Couscous (pronounced "koose koose") is a type of granular pasta made from a protein-rich variety of wheat known as semolina. It is a staple of Mediterranean cuisine, and is often used as a substitute for quinoa or rice in various culinary preparations. Since couscous has such a mild flavor, it can work well with both sweet and savory foods, which is one of the reasons why this classic side dish is so popular. But versatility isn't the only thing that couscous has going for it – this intriguing ingredient is also packed with important nutrients as well. Below are 6 reasons why you should consider adding couscous to your diet.
1. Couscous is an excellent source of protein, the macronutrient responsible for helping to build and repair tissues in the body. One cup of couscous contains approximately 6 grams of protein.
2. Couscous contains generous amounts of selenium, an essential trace mineral that is often difficult to obtain through nutritional sources. Selenium is a potent antioxidant that plays a vital role in promoting heart health by reducing the buildup of plaque in blood vessels, which can protect the body from heart attacks and/or strokes. One single serving of couscous contains more than 60% of the recommended daily intake of selenium.
3. Potassium is another important mineral found in couscous. This key nutrient is responsible for facilitating smooth muscle contraction, which is critical for maintaining healthy heart function. Potassium also plays an important role in maintaining proper water balance in the body.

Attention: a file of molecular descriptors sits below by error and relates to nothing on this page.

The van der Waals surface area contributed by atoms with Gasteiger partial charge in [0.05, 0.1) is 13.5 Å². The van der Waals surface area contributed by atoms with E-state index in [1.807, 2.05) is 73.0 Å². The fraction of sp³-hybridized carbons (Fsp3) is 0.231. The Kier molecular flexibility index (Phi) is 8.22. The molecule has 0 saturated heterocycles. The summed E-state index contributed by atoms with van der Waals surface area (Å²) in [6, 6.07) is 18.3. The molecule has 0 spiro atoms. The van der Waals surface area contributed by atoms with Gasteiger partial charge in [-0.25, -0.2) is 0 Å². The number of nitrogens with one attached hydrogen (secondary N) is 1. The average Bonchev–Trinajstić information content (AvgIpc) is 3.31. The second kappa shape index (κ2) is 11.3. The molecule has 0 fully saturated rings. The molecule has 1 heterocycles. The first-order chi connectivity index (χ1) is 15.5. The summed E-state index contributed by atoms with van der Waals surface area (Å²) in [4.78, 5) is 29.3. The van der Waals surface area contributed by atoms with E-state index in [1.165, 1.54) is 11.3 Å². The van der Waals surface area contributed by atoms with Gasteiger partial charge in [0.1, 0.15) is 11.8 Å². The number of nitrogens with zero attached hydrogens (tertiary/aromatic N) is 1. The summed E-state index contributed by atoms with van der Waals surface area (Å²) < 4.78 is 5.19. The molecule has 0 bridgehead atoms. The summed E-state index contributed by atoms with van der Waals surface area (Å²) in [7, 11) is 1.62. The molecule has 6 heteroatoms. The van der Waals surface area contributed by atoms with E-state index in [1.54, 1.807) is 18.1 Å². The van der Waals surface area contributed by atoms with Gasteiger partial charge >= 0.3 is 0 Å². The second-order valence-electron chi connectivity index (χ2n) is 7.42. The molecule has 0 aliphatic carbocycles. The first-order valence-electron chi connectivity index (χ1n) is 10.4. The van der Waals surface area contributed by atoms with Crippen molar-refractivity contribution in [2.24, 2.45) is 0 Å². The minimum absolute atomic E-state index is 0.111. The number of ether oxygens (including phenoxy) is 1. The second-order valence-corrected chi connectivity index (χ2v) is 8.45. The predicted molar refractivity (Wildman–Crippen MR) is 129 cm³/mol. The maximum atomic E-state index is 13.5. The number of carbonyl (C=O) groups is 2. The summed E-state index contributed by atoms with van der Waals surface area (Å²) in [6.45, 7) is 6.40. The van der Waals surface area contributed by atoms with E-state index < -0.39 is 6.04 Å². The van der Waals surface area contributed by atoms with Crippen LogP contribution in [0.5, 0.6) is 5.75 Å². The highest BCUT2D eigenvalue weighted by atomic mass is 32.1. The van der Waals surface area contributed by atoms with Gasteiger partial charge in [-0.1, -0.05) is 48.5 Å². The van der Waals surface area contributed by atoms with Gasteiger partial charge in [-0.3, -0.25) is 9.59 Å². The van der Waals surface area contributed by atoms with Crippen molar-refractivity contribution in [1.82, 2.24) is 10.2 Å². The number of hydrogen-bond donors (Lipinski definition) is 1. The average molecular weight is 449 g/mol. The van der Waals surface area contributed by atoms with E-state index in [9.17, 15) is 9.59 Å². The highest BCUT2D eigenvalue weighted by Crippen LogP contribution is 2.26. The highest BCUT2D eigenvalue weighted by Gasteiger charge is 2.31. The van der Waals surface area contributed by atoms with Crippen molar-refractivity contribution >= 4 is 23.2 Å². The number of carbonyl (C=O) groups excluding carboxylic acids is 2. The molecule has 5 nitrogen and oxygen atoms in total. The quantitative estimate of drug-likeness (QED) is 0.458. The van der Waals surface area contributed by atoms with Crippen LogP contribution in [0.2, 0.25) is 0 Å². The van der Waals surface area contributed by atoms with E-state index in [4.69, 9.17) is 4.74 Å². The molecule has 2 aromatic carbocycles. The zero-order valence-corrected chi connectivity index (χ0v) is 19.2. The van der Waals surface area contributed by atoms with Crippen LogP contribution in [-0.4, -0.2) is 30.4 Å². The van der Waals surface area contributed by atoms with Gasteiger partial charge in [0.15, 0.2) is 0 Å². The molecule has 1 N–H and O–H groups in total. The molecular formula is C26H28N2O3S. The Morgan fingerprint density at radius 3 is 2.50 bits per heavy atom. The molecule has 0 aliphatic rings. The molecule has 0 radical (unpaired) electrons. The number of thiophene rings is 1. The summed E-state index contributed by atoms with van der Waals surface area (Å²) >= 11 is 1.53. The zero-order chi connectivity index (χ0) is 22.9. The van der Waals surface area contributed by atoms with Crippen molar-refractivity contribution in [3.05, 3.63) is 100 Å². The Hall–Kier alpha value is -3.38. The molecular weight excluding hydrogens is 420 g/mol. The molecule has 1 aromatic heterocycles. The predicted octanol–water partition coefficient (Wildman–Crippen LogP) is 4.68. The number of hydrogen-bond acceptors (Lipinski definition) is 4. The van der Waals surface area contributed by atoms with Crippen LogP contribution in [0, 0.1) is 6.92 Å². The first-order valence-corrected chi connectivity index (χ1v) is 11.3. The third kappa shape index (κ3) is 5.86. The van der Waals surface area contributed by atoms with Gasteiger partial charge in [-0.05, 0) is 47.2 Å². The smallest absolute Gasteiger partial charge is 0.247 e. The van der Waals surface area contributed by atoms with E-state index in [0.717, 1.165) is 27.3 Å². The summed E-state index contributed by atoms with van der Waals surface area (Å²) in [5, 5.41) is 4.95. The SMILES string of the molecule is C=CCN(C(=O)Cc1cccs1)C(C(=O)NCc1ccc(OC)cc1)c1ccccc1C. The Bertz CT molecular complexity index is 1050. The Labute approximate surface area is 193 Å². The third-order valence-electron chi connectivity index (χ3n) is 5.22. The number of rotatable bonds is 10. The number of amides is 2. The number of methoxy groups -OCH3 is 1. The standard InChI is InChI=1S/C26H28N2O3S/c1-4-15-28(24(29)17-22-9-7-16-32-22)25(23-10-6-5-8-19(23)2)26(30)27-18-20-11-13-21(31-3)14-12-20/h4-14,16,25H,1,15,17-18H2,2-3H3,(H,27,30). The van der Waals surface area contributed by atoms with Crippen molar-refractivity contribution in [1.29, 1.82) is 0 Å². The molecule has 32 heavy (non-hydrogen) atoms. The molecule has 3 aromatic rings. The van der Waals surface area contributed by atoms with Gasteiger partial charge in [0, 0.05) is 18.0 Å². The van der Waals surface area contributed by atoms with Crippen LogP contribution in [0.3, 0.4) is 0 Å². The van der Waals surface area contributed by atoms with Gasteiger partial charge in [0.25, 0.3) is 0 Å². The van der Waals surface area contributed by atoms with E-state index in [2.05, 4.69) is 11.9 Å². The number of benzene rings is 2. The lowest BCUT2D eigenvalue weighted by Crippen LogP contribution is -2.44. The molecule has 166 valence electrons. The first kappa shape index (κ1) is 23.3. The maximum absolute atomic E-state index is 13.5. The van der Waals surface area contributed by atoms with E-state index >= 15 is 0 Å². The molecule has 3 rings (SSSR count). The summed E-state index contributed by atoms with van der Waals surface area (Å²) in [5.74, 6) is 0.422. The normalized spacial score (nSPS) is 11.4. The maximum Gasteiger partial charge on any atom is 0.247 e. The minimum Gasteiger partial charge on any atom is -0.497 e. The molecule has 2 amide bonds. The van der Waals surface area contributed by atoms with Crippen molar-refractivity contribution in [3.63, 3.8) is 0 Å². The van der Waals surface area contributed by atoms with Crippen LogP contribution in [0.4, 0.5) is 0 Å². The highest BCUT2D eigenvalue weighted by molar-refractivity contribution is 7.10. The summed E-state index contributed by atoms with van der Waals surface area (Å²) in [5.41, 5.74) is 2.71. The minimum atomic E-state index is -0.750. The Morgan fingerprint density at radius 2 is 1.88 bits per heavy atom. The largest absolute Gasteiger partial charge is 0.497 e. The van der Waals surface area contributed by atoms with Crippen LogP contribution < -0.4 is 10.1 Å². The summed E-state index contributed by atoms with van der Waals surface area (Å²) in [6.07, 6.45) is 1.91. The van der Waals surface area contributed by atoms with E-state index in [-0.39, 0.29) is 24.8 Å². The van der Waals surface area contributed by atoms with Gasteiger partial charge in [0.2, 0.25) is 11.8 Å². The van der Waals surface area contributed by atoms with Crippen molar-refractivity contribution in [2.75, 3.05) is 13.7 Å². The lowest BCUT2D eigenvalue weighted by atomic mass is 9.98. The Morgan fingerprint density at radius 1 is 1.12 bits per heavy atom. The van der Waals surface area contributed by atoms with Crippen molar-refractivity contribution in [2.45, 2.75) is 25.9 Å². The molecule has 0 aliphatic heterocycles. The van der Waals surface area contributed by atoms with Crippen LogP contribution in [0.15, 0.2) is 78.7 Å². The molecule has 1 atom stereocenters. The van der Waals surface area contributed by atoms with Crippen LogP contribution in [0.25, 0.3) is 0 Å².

4. Couscous is loaded with fiber, which helps the body maintain proper digestive function. Also referred to as "roughage", fiber performs the important job of scraping and cleaning the interior of the digestive tract, encouraging greater gastrointestinal health and reducing the chances of constipation. Fiber also promotes the retention of high-density lipoprotein (HDL) cholesterol (a.k.a. the "good cholesterol"), which acts as a "friendly scavenger" by removing bad LDL cholesterol from the bloodstream. In addition, the fiber content in couscous helps to reduce the secretion of ghrelin, a hormone that stimulates feelings of hunger in the body. A single serving of couscous provides almost 10% of the recommended daily fiber intake for adults.
5. Couscous offers fewer calories per serving (175 to be exact) than rice or quinoa, which contain 206 and 222 calories respectively. This makes couscous a highly viable option in terms of weight management, as it provides a low-calorie alternative to other more calorie-rich side dishes. 6. Couscous is remarkably low in sodium, making it a very heart-friendly food. Research shows that a high-sodium diet can increase your risk of developing high blood pressure, and it can also boost your risk factors for kidney disease as well. One cup of cooked couscous contains only 8 mg of sodium.
As you can see, there are several reasons why adding couscous to your diet is a good idea. For all of its nutritional benefits, it is important to note that couscous should be considered as a supplemental grain, and should not take the place of whole grains in your diet. The best approach would be to integrate couscous into a diet that is balanced with a variety of whole grains.